AP declares Coleman victory; Senate race headed for recount

Republican Norm Coleman has won a second term in the U.S. Senate, surviving a stiff challenge from former comedian Al Franken, The Associated Press has reported.

Republican Norm Coleman has won a second term in the U.S. Senate, surviving a stiff challenge from former comedian Al Franken, The Associated Press has reported.

Coleman squeaked past Franken by the narrowest of margins: a few hundred votes with nearly 2.9 million cast, the AP reported. The margin appeared certain to trigger an automatic recount.

Coleman for Senate Campaign Manager Cullen Sheehan released a statement early Wednesday morning regarding Coleman's re-election.

"The Senator is thrilled and humbled to be given the opportunity to serve the people of Minnesota for another six years," the release stated. "Today is a time for us to come together as a state and a nation. There is much work to be done, and the Senator is ready to roll-up his sleeves and bring people together to get it done."

Earlier Wednesday, Coleman and Franken were separated by just 1,015 votes.


With 4,121 of 4,130 precincts counted, Coleman had garnered exactly 42 percent of the vote to take the lead. Franken collected 41.96 percent while Independent Party challenger Dean Barkley received 15.16 percent in unofficial returns.

Coleman and Franken traded leads in preliminary returns for a six-year term that pays $169,300 annually.

The returns showed Coleman with 1,210,247 votes, Franken with 1,209,124 and Barkley with 436,819.

Around 11:30 p.m., Coleman and Franken told their supporters to keep their hopes up for another several hours.

"Give the folks a few more hours to finish counting, then we'll hope to give you six years of standing up for what's right," Franken told supporters in St. Paul.

Franken said Minnesota sent a powerful message by helping elect Barack Obama president.

"And tonight I'm humbled and I'm grateful and I can't wait to help President-elect Barack Obama get this country back on its feet again," Franken said before midnight.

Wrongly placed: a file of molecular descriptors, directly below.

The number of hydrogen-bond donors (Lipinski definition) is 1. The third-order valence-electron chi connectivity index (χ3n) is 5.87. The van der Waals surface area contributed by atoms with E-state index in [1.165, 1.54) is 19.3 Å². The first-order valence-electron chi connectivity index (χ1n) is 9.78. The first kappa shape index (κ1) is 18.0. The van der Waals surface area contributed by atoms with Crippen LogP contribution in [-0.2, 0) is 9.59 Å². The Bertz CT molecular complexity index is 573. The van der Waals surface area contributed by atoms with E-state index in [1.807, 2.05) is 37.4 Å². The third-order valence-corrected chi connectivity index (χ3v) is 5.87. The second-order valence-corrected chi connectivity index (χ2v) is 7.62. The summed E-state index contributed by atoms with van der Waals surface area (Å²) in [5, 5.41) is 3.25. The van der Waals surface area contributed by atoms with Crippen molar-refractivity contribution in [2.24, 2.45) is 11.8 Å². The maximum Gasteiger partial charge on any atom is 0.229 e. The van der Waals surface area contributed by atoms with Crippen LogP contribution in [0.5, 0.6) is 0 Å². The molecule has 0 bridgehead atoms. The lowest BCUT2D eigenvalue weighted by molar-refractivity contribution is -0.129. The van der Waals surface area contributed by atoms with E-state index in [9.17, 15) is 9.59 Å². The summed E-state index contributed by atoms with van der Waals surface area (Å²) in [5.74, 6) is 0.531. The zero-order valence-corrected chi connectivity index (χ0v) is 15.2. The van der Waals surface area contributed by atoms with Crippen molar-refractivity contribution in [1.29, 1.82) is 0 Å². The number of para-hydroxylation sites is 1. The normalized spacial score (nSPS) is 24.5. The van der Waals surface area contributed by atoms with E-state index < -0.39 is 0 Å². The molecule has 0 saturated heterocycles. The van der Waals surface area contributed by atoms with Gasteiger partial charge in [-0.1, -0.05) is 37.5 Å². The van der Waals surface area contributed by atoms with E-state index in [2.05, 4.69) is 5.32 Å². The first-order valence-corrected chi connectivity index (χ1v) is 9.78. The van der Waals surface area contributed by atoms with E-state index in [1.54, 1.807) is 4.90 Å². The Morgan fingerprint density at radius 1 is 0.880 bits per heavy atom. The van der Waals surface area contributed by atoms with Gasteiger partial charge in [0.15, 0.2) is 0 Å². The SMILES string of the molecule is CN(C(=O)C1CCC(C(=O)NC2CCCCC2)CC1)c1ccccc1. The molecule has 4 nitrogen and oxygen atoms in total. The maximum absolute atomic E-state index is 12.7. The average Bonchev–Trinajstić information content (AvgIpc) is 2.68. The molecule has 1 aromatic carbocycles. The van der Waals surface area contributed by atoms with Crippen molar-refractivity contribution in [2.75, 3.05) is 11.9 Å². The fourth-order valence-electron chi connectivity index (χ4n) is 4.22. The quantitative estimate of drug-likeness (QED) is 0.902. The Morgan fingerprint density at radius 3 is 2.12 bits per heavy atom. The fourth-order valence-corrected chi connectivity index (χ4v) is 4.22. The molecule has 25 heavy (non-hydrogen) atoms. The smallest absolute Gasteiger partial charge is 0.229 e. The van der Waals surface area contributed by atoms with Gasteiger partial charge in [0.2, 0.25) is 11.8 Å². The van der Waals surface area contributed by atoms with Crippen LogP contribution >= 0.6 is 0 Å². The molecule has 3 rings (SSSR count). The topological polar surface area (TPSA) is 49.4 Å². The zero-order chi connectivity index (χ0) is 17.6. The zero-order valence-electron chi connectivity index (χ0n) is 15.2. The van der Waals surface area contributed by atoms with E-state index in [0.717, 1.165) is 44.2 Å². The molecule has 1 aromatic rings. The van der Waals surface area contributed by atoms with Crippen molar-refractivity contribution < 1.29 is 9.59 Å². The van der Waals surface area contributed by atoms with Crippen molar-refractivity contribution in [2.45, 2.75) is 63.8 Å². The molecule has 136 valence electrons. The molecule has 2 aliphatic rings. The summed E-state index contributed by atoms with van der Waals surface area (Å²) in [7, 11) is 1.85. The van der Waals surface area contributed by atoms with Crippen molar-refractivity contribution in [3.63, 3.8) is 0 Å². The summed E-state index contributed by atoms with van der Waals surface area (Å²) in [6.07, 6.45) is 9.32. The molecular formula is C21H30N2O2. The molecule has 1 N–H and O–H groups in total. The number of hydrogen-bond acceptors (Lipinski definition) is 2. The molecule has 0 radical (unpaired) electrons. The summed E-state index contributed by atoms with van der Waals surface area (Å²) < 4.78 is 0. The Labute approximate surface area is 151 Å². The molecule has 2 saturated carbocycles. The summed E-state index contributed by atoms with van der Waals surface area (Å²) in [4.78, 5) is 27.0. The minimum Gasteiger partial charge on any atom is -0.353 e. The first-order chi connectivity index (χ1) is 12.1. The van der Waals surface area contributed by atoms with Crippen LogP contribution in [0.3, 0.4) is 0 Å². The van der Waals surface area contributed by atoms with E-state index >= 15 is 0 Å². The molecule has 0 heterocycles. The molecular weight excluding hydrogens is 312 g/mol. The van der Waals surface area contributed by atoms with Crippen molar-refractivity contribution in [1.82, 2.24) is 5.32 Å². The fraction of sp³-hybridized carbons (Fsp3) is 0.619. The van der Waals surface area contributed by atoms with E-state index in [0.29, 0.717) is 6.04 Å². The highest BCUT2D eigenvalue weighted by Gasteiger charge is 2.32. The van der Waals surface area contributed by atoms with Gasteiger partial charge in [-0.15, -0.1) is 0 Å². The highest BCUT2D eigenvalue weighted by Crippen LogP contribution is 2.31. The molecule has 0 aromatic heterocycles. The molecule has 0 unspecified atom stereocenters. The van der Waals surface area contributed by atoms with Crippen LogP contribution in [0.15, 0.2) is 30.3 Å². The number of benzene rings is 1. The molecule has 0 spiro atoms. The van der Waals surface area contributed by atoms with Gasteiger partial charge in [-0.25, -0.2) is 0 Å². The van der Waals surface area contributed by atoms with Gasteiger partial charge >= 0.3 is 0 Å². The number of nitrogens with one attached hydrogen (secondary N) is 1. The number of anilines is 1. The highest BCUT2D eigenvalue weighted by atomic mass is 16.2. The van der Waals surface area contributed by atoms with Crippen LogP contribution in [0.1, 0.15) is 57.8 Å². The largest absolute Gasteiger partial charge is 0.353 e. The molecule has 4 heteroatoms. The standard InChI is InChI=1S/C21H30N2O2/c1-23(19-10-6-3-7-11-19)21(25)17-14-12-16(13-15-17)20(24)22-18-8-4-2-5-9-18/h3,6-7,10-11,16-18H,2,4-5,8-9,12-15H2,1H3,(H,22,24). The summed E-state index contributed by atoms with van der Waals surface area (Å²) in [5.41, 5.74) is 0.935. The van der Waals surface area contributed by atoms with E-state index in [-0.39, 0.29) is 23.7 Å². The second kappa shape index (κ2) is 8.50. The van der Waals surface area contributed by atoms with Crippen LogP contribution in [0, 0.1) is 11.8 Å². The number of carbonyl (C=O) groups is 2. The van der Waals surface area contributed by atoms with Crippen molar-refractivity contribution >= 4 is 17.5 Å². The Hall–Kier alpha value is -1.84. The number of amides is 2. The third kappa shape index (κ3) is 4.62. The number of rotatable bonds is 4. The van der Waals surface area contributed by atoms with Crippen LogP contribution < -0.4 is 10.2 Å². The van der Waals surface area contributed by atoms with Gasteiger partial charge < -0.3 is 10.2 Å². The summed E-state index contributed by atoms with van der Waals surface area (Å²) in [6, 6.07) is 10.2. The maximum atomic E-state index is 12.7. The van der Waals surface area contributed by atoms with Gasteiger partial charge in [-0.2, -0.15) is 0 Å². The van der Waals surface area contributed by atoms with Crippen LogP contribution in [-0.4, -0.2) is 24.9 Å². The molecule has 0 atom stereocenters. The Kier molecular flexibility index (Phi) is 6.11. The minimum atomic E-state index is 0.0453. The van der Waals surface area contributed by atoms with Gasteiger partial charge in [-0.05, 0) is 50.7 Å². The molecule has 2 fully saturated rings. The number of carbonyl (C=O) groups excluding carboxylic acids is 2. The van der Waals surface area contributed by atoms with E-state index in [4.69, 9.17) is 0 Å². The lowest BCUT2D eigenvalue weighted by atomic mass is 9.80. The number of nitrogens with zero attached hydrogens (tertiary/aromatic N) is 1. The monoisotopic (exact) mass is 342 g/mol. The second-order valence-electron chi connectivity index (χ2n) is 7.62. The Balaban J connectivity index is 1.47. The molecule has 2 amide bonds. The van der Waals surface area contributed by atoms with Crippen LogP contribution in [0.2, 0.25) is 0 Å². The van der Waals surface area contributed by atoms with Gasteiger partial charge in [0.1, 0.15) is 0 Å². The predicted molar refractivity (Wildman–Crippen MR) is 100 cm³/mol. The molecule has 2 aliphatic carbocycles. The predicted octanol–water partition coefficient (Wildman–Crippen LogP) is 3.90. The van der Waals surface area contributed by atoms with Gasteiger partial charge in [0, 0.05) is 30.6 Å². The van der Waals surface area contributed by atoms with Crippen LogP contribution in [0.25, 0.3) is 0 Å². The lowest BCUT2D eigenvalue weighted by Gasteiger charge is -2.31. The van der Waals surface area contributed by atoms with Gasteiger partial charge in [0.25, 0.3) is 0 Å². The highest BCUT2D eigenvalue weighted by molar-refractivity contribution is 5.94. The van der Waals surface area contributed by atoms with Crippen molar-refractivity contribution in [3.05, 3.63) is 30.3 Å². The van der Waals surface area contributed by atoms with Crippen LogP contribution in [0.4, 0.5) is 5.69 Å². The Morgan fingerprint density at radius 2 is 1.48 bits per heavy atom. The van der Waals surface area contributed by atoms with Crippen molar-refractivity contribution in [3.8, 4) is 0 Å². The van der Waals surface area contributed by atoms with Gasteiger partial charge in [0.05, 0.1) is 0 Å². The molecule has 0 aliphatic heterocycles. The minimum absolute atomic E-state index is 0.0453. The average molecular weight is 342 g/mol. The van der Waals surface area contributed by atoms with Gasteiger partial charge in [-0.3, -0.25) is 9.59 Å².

Coleman was optimistic.


"There is more counting to be done," Coleman told Republicans gathered in Bloomington. "Save your energy. Keep being hopeful. I'm feeling very good right now."

Early Wednesday, political scientists began talking about the possibility of a recount in the Senate race. State law requires a mandatory recount if a race ends within 0.5 percentage point.

Minnesotans who faced an onslaught of negative campaign advertising in recent weeks flocked to the polls to settle Minnesota's most high-profile contest - and one of the most-watched in the country.

Barkley, who had trailed significantly in recent polls, hoped for an upset.

Coleman and Franken, who had spent an estimated $40 million between them, entered Election Day trading small leads in independent polls. Neither could establish an edge, leaving them in a virtual tie in the closing days of a long campaign.

The race, rife with nasty campaign advertisements from both candidates as well as outside groups, got increasingly ugly in the closing weeks. Coleman's campaign said in mid-October it was ending its negative ads, and later filed a campaign complaint alleging Franken included false statements about the senator in two television advertisements.

Forum Communications State Capitol reporters Scott Wente and Don Davis and freelance writer July Bartkey contributed to this story

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